Local bridal designer banned from online marketplace
Darcy Wintonyk and Lynda Steele, CTV British Columbia
Published Thursday, November 29, 2012 6:00AM PST
Last Updated Thursday, November 29, 2012 7:59PM PST
A local bridal gown designer who sells her custom creations online says she's been unfairly shut down by a popular e-retailer.
Kathryn Bass, whose custom-made wedding dresses sell for up to $6,000, used Etsy to sell off samples and dresses used at photo shoots for a fraction of the cost -- and reach new customers. Each one of her gowns takes between 40 to 100 hours to craft in her East Vancouver studio.
Etsy, an online venue for independent artists to sell their homemade items, features thousands of unique and vintage wedding gowns through its bridal section.
Bass’s online Etsy store was shutdown suddenly last month after it accused her of being a re-seller – someone who attempts to pass off mass-produced goods as homemade.
The also charged her fees on the listings they removed.
“They send me a form message saying they can't accommodate my listings at this time. They won't tell me what I am in violation of, and refuse to address the issue of my fees,” Bass said.
Her account was suspended and she was asked, via email, to provide photo proof and documentation within five days. The requested materials included pictures of her dress patterns and step-by-step instructions about how she makes her gowns.
Bass said she wasn’t comfortable sending Etsy photos of herself and her private workspace.
“I just felt like it was a violation of my privacy and our trade secrets… of how we do things and how we finish gowns and who our suppliers are,” she told CTV’s Steele on Your Side.
“I just don't think that's relevant information that anybody else needs to know.”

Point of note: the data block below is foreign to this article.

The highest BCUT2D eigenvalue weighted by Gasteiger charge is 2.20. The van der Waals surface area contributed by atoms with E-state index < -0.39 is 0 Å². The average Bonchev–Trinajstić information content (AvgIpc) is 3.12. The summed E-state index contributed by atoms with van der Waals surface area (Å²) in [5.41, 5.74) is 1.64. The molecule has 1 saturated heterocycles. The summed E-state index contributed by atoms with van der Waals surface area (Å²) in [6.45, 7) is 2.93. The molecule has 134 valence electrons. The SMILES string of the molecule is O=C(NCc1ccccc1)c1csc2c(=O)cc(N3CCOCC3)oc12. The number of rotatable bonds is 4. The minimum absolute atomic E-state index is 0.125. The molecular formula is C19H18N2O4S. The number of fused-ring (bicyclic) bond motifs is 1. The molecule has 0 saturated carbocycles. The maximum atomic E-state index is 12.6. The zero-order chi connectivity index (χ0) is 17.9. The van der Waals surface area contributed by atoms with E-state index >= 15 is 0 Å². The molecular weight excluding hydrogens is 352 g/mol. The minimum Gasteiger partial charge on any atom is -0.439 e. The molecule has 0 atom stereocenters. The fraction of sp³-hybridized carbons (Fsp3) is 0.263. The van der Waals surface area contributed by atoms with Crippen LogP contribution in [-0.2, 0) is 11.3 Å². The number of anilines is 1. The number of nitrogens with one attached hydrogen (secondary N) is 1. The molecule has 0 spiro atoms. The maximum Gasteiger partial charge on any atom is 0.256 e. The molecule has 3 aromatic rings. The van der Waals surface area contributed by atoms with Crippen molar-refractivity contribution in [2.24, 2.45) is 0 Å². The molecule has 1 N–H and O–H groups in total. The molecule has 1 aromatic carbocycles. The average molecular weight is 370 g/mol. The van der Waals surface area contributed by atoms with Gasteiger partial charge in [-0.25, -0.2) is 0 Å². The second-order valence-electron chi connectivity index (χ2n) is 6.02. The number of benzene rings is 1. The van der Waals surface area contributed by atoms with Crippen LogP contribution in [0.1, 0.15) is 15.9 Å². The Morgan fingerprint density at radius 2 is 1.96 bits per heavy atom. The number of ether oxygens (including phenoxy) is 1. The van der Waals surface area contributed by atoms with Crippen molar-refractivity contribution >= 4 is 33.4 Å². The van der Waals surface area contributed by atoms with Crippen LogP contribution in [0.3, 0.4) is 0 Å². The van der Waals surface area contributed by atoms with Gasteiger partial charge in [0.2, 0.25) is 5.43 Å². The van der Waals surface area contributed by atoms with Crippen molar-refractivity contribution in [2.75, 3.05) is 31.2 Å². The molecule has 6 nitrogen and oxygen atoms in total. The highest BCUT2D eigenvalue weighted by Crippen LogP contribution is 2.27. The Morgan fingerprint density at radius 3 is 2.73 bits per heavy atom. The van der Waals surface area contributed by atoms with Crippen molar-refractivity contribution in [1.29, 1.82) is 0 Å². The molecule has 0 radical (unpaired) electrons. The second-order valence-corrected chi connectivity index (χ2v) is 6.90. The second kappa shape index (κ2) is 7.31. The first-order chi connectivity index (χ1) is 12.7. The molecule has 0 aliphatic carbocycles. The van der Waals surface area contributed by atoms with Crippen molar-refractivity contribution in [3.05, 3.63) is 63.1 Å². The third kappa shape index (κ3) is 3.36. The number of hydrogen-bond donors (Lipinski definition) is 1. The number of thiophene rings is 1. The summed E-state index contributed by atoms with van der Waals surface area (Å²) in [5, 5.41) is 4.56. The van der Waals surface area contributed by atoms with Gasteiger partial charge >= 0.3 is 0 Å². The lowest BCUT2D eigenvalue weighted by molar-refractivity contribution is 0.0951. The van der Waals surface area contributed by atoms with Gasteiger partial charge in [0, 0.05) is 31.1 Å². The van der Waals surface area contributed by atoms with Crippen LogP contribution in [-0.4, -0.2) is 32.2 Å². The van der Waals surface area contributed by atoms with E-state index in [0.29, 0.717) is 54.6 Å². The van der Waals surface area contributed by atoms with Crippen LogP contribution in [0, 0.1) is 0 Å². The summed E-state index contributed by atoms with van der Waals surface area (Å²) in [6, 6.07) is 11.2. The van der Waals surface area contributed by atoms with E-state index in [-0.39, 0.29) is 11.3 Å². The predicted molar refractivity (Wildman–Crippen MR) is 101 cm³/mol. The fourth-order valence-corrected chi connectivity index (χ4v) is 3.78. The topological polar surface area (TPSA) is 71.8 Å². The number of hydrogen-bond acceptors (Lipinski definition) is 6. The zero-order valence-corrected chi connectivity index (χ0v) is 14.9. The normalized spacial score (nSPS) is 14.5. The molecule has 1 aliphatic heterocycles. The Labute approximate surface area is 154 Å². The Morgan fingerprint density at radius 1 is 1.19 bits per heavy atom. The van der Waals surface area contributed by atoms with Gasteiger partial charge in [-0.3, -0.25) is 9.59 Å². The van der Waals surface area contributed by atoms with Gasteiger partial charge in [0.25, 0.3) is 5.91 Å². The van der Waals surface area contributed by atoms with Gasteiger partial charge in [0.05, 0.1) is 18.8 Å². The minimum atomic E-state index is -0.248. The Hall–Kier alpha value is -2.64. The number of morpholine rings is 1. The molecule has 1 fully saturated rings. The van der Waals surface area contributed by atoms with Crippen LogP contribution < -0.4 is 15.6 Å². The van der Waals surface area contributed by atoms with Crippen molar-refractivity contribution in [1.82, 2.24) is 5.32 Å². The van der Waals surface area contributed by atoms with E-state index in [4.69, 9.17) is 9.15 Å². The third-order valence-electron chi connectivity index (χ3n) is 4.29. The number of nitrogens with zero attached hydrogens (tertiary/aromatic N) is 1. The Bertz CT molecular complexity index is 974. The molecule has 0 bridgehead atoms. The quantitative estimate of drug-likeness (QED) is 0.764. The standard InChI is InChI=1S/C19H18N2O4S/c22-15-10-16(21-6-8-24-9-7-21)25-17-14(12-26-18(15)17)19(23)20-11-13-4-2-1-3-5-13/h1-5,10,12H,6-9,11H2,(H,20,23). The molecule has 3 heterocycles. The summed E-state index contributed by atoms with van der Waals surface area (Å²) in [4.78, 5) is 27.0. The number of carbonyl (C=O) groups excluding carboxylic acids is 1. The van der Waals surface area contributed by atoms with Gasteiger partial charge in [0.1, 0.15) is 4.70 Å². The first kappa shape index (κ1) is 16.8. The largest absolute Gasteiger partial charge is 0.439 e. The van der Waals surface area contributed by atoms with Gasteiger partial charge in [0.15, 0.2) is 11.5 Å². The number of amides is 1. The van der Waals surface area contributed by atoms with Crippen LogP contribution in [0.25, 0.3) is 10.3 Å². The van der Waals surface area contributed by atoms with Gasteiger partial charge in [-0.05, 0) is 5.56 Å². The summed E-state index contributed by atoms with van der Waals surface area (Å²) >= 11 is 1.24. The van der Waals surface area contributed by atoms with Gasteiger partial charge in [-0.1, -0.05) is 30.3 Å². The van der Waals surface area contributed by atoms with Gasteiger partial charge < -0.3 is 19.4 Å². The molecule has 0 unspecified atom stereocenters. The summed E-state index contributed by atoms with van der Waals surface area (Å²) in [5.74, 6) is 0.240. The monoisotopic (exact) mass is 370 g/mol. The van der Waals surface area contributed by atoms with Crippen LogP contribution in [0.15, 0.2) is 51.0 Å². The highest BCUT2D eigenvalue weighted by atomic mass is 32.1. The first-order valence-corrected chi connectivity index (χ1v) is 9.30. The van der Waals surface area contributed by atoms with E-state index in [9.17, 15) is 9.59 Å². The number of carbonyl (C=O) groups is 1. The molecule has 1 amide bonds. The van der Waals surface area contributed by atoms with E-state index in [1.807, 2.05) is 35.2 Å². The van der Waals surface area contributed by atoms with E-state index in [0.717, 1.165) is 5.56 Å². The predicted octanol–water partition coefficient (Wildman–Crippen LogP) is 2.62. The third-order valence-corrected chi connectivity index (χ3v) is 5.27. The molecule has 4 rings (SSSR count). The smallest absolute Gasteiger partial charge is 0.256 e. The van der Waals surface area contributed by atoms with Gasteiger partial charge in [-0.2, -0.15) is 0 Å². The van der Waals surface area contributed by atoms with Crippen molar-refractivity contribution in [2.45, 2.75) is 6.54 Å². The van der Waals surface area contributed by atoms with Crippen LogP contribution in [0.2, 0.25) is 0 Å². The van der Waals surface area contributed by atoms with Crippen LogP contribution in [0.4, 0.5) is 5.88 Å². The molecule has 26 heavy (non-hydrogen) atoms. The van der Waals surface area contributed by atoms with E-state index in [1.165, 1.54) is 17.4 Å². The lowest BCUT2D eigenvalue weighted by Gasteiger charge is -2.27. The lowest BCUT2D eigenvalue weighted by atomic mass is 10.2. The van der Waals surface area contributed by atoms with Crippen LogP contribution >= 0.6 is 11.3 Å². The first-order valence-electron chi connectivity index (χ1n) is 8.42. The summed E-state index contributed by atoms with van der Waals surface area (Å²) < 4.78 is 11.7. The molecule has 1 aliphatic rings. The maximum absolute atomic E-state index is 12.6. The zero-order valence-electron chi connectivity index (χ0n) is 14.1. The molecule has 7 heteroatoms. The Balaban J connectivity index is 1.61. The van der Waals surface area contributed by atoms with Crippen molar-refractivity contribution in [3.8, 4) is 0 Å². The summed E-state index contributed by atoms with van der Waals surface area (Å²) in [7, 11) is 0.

Bass did send the proof they asked for -- twice -- but Etsy said the materials didn't meet its test for independent sellers and her account would remain suspended.
A quick Google search turns up lots of vendors who've been shut out of the site, also accused of not making their own goods.
The company declined to talk about the Vancouver designer’s case, but said it stands by its “System for Catching Resellers and Abusers of the Marketplace,” or SCRAM for short. SCRAM is an internal bot that seeks out probable resellers on its site.
“Scram has identified several hundred potential resellers, each of which our support team is reviewing for appropriate action, ranging from gentle reminders to outright banishment. It is a sophisticated system based on clever algorithms,” a post on the site reads.
Etsy reached out to Bass the day after Steele on Your Side contacted the company. A representative said she could send in her proof of authenticity a third time, and she would be re-evaluated.
But Bass said she’s done with Etsy, and is now seeking out other online venues to sell her bridal gowns.
“I think people should be aware so they can choose not to support Etsy,” she said. “There are many similar sites and local craft fairs and markets to buy hand made items where you truly can support the maker.”